Presentation Title

Northern Elephant Seal (Mirounga angustirostris) Pupping Site Fidelity Through Time at Point Reyes National Seashore

Location

Online - Session 3A

Start Date

4-21-2021 2:10 PM

Major Field of Study

Biological Sciences

Student Type

Undergraduate - Honors

Faculty Mentor(s)

Doreen Gurrola, MS

Presentation Format

Oral Presentation

Abstract/Description

Northern Elephant Seal (Mirounga angustirostris) Pupping Site Fidelity Through Time at Point Reyes National Seashore

Wyatt Walsh1, Noelle Mauricio1, Logan Siemers1, Doreen Gurrola1, Sarah Codde2

1Dominican University of California, 50 Acacia Ave San Rafael, CA 94901

2Point Reyes National Seashore, 1 Bear Valley Rd Point Reyes Station, CA 94956

wyatt.walsh@students.dominican.edu

Since the 1980’s Point Reyes National Parks service staff have been contributing to a database of population counts for northern elephant seals (Mirounga angustirostris) at Point Reyes National Seashore (PRNS) in Marin County. In 2016 a group of Dominican University students began contributing to the database by surveying major haul out sites in PRNS. Seals were observed hauling out year round at several sites near the Chimney Rock Headland. These subsites included Drakes Beach, South Beach, and Point Reyes Headlands. Data on the total number of seals at each haul out site, gender, age ratio and weather conditions were collected weekly under PRNS permits. After three seasons of surveys, one student decided to analyze the relationship between pupping sites through time. By looking at the years 2009 to 2019, we are able to see recent change, and the effects of multiple El Niño years on pupping sites. A series of natural phenomena have shifted the number of individual seals pupping at each of the main sites previously mentioned. The objective of this case study is to track and quantify the change in number of cows having pups at each site during this time period. Effects of climate change is likely one reason as to why we see such changes over the course of this study. Additionally, by discussing the pros and cons of each site's landscape, we can reason why individuals have chosen the areas they have to birth their pups.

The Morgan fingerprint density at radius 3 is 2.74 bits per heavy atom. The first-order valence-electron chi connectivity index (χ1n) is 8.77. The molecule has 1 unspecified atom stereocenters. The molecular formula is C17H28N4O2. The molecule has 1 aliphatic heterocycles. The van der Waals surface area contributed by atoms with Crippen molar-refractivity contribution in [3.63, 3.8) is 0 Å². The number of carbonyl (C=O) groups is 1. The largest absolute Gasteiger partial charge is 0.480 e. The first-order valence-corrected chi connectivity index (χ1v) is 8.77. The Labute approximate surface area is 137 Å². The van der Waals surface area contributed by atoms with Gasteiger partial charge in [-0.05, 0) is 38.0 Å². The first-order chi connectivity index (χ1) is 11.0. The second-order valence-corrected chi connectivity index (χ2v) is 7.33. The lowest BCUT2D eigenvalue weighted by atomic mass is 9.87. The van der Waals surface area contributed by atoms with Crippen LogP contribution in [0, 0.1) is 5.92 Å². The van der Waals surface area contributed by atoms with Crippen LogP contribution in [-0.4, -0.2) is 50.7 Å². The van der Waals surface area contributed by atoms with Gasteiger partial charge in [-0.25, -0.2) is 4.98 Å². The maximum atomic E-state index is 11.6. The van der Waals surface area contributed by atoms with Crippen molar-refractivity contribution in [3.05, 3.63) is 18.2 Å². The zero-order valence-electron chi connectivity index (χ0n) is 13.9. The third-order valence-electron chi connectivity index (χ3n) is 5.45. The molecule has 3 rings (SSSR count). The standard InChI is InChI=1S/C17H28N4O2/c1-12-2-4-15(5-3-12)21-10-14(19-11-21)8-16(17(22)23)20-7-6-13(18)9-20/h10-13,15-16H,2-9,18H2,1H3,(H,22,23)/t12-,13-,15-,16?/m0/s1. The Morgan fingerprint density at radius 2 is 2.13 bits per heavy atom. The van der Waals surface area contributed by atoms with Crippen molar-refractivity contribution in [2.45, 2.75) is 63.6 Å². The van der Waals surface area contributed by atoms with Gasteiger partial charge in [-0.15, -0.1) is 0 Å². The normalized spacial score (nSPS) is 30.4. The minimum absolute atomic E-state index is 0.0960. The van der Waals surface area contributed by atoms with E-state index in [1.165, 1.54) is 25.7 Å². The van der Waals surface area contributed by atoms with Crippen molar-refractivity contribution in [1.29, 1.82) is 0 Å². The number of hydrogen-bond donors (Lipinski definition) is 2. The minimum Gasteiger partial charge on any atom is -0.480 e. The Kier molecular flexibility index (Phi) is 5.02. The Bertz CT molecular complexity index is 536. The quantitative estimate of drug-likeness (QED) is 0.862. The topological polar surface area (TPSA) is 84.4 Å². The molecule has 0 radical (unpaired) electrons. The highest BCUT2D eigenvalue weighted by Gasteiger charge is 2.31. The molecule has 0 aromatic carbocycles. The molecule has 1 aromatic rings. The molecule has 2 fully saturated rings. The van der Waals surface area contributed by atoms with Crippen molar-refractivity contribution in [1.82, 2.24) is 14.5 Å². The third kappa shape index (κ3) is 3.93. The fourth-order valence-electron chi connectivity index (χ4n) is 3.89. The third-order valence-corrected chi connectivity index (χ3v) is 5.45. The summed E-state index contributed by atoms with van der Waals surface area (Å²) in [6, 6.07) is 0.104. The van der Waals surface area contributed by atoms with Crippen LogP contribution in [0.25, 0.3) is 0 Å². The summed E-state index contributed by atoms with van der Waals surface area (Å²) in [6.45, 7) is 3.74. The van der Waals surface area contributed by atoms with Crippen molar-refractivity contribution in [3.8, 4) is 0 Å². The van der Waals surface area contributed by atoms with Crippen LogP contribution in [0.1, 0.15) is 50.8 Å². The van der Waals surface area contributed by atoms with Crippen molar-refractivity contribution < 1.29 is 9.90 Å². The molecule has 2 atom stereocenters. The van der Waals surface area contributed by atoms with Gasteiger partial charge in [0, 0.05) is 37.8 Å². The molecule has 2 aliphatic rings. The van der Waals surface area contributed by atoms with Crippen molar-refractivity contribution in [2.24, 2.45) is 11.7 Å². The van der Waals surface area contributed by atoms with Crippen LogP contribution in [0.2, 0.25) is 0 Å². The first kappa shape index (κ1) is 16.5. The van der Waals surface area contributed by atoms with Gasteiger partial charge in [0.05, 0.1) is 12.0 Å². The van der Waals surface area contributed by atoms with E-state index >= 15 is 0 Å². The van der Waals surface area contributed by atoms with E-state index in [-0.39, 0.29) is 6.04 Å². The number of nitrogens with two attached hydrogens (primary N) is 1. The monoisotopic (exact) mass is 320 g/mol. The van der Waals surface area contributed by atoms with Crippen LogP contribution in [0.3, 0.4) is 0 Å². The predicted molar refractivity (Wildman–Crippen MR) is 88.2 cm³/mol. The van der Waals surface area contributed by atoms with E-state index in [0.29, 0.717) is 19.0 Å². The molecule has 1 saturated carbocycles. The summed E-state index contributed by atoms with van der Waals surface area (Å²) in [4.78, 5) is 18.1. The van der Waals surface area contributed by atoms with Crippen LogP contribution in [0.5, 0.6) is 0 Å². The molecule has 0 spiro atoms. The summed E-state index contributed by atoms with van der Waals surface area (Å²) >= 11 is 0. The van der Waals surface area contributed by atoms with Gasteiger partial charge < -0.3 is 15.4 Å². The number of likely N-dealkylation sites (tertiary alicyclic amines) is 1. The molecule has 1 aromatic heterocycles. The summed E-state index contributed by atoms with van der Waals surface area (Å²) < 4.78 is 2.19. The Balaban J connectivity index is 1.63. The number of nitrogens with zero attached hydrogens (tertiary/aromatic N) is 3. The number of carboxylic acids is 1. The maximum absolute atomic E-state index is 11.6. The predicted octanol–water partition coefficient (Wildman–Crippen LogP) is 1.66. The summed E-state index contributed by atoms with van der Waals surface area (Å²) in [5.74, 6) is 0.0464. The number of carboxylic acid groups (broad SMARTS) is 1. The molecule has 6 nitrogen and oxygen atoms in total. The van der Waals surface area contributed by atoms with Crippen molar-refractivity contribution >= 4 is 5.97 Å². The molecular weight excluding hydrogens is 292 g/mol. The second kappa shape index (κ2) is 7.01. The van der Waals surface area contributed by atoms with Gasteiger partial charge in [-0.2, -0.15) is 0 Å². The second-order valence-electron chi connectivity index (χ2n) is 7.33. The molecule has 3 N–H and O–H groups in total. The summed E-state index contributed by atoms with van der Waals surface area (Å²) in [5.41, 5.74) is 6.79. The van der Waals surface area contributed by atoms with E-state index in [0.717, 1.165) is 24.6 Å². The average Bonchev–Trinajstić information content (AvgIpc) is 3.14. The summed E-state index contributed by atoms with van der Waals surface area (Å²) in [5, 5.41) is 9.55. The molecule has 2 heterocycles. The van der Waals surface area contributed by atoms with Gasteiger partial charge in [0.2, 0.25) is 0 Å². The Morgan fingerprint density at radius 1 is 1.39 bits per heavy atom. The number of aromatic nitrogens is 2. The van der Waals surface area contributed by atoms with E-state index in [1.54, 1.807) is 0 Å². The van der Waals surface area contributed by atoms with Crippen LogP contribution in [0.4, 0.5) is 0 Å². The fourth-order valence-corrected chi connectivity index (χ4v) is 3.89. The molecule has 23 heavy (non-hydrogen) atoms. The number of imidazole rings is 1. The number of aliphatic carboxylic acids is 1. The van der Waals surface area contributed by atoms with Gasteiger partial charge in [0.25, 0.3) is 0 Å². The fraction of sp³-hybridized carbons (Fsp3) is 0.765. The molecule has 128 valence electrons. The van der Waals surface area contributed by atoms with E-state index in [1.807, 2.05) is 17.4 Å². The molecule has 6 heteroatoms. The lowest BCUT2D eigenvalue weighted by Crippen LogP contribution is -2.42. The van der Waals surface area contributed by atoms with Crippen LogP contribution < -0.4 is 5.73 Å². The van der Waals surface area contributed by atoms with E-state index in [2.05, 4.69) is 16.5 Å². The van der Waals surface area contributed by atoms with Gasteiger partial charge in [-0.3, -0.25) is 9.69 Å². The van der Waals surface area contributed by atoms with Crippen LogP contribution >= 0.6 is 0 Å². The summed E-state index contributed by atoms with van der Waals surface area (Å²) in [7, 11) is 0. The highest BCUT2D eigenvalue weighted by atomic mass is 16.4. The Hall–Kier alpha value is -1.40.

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Apr 21st, 2:10 PM

Northern Elephant Seal (Mirounga angustirostris) Pupping Site Fidelity Through Time at Point Reyes National Seashore

Online - Session 3A

Northern Elephant Seal (Mirounga angustirostris) Pupping Site Fidelity Through Time at Point Reyes National Seashore

Wyatt Walsh1, Noelle Mauricio1, Logan Siemers1, Doreen Gurrola1, Sarah Codde2

1Dominican University of California, 50 Acacia Ave San Rafael, CA 94901

2Point Reyes National Seashore, 1 Bear Valley Rd Point Reyes Station, CA 94956

wyatt.walsh@students.dominican.edu

Since the 1980’s Point Reyes National Parks service staff have been contributing to a database of population counts for northern elephant seals (Mirounga angustirostris) at Point Reyes National Seashore (PRNS) in Marin County. In 2016 a group of Dominican University students began contributing to the database by surveying major haul out sites in PRNS. Seals were observed hauling out year round at several sites near the Chimney Rock Headland. These subsites included Drakes Beach, South Beach, and Point Reyes Headlands. Data on the total number of seals at each haul out site, gender, age ratio and weather conditions were collected weekly under PRNS permits. After three seasons of surveys, one student decided to analyze the relationship between pupping sites through time. By looking at the years 2009 to 2019, we are able to see recent change, and the effects of multiple El Niño years on pupping sites. A series of natural phenomena have shifted the number of individual seals pupping at each of the main sites previously mentioned. The objective of this case study is to track and quantify the change in number of cows having pups at each site during this time period. Effects of climate change is likely one reason as to why we see such changes over the course of this study. Additionally, by discussing the pros and cons of each site's landscape, we can reason why individuals have chosen the areas they have to birth their pups.